If you are in your teens or 20s, chances are you enjoy listening to such musical acts like Limp Bizkit, Korn, Britney Spears, Dr. Dre, Eminem, Snoop Dogg, Evanescence among thousands of others. But where did these styles we hear today come from? I know that you don’t hear the resemblance in it at all, but it comes from 100 years of musical evolution and experimenters!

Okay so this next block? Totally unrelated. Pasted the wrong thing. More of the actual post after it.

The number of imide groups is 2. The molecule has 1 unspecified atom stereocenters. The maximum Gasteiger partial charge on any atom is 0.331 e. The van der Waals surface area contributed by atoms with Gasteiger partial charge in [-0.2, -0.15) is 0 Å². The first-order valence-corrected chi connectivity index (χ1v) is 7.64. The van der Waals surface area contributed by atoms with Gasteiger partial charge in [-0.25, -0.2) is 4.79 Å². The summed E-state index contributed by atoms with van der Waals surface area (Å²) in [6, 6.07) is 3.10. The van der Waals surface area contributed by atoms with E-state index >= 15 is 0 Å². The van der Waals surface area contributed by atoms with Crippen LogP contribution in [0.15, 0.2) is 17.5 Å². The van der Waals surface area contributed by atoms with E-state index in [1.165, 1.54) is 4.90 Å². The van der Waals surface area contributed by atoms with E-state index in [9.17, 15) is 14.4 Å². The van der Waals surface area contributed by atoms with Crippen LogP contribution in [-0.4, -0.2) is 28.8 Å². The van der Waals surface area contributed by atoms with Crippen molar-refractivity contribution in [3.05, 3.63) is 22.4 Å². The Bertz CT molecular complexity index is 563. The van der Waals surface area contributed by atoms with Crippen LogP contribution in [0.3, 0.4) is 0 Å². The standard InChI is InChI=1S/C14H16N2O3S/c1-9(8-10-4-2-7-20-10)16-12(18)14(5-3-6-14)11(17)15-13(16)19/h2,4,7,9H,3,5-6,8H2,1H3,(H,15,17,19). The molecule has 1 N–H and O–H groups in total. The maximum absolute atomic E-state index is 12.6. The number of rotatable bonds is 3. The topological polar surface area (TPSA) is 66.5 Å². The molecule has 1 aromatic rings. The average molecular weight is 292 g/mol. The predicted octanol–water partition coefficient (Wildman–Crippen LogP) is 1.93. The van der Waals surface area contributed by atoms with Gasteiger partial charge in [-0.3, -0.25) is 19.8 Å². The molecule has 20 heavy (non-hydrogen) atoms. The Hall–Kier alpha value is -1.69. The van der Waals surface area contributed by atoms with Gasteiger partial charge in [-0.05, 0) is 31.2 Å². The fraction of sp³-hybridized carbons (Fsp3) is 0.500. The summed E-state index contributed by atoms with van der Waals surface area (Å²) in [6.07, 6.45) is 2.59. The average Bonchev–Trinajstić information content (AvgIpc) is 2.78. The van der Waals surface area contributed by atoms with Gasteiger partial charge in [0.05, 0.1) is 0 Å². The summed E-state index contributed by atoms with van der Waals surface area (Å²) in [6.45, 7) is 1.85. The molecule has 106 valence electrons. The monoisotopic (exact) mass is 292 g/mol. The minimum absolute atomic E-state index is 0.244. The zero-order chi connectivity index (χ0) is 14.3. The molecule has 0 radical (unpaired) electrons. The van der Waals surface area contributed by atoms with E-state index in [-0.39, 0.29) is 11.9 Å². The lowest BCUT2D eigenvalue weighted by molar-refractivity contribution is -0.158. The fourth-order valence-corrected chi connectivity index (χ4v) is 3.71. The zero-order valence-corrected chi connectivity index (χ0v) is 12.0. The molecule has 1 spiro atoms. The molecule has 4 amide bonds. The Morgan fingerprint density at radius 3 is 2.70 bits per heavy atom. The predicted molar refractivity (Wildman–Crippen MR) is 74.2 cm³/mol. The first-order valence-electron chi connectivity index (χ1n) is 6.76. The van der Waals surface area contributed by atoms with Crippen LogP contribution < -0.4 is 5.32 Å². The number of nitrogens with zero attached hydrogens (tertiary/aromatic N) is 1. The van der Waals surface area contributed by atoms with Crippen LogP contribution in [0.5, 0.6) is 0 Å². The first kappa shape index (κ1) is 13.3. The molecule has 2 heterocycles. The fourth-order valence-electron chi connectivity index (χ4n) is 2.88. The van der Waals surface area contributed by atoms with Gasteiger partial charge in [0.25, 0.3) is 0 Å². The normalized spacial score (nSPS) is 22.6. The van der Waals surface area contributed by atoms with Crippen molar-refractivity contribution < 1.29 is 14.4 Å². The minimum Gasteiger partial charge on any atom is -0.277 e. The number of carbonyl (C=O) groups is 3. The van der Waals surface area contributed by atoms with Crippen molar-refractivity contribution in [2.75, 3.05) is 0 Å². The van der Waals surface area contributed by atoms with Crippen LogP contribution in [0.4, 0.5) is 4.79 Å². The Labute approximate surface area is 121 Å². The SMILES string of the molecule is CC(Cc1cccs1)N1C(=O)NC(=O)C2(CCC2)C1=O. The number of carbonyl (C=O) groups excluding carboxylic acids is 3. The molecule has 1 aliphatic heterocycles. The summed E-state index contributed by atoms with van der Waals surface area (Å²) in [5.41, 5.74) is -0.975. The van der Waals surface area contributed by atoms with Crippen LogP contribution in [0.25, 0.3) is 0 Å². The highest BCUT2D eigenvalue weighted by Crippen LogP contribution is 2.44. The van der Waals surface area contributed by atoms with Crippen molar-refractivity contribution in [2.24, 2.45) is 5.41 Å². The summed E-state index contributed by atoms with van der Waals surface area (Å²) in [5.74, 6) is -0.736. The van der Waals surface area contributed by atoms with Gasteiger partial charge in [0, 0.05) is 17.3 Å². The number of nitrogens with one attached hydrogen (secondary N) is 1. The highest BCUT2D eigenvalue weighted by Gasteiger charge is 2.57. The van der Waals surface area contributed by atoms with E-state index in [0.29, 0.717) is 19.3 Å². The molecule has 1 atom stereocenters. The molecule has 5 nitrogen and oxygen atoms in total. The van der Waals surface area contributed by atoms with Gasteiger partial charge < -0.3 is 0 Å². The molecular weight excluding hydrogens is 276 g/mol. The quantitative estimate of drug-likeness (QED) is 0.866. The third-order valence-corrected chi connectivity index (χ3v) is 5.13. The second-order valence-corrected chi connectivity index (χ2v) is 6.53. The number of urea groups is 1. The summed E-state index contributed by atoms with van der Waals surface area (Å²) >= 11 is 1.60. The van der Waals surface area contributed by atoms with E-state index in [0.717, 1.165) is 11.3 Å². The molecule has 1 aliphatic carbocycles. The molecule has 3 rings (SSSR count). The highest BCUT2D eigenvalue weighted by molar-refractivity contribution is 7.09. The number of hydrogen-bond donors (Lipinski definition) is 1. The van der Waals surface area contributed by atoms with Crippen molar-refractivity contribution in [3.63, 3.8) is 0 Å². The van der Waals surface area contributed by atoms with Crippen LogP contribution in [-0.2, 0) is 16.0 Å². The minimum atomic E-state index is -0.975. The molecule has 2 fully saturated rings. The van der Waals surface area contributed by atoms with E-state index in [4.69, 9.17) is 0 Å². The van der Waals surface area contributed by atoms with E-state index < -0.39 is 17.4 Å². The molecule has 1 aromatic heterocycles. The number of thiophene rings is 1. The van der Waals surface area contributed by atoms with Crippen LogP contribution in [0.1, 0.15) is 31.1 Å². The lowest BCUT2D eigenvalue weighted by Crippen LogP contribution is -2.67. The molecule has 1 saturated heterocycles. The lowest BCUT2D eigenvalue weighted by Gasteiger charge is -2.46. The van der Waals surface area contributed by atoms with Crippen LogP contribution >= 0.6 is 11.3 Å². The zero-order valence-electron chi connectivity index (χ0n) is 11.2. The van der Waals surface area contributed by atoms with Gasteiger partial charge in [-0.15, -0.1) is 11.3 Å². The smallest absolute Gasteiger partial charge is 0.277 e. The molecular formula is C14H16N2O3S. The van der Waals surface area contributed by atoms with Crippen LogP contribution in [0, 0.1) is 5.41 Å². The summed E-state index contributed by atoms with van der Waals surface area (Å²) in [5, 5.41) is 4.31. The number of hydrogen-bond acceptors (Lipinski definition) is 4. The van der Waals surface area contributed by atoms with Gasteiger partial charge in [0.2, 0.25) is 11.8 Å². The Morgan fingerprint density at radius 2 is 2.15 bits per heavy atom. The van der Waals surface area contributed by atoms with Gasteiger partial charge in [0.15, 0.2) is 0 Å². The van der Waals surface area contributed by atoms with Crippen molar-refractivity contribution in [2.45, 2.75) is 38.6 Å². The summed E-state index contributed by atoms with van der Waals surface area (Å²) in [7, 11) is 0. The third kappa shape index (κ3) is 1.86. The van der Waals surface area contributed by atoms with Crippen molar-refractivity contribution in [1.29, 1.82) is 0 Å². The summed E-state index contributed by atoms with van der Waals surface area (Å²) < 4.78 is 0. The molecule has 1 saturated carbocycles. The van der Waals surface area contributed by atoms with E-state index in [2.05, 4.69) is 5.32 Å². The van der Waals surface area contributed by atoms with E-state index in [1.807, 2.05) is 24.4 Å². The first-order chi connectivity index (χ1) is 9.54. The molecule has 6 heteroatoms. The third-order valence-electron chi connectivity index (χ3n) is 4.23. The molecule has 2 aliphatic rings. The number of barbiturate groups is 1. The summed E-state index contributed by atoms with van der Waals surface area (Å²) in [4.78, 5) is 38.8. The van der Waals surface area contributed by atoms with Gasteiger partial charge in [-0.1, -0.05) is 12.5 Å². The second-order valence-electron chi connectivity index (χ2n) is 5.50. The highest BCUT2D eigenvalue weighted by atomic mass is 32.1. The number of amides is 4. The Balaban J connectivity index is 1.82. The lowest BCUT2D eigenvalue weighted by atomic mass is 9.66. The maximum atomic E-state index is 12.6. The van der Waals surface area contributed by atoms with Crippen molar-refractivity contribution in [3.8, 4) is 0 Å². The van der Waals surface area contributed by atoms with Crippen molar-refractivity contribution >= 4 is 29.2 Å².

In the late 1800s and early 1900s, old western cowboys would play an acoustic guitar around a campfire, which could be classified as cowboy music. About the same time down in the southern part of the country, musicians playing different world music styles like celtic and different instruments, they came up with a style called bluegrass, which is still popular today among some southerners. This was the same time period that slavery was still going on in the country, and the black slaves would sing their “holler” songs. These holler songs is what evolved into blues music in the 1920s. In the 1920s, black musicians from the Mississippi Delta started picking up guitars and playing them with a different style, and added a Hawaiian style of playing to it by breaking their empty liquor bottles and using the shattered glass as a slide to do slide guitar with, but instead of playing it laying down in their lap like the Hawaiians did, they played slide with the guitar sitting upright. Bluegrass guitarists picked up on the style too, but chose to play slide in their lap like Hawaiians did. Sometime after the blues came onto the scene, New Orleans musicians got a hold of the style, and fused it with their own style that came from a classical feel, which became jazz music. When whites got a hold of jazz at this time, and made it somewhat fast, it became known as swing. In the 1930s and 1940s is when some musicians took this blues, bluegrass, and the cowboy music and fused them all together which became country music. In the 1940s and 1950s, some Mississippi Delta blues musicians moved north to Chicago and were introduced to electricity, and started plugging in there instruments, and came up with the electric blues sound. Some of them, because of the new electric sound, started playing their blues at a faster pace which was soon to become Rock & Roll (this includes Chuck Berry). In 1950s Texas, Buddy Holly and Bill Haley, among others, started playing country songs on electric, and faster which gave a new style and sound and they became the first known ROCK stars! It’s about this same time when an unknown recording studio in Memphis, Tennessee owned by Sam Phillips called “Sun Records” were producing songs for acts like Jerry Lee Lewis, Elvis Presley, Carl Perkins and Johnny Cash. When Elvis Presley came onto the scene, no one before him tried fusing electric blues and electric country together. When we into the army in 19659 or 1960 and when the Big Bopper, Ritchie Valens and Buddy Holly died in a horrible plane wreck in February 1959, everyone thought that rock and roll died.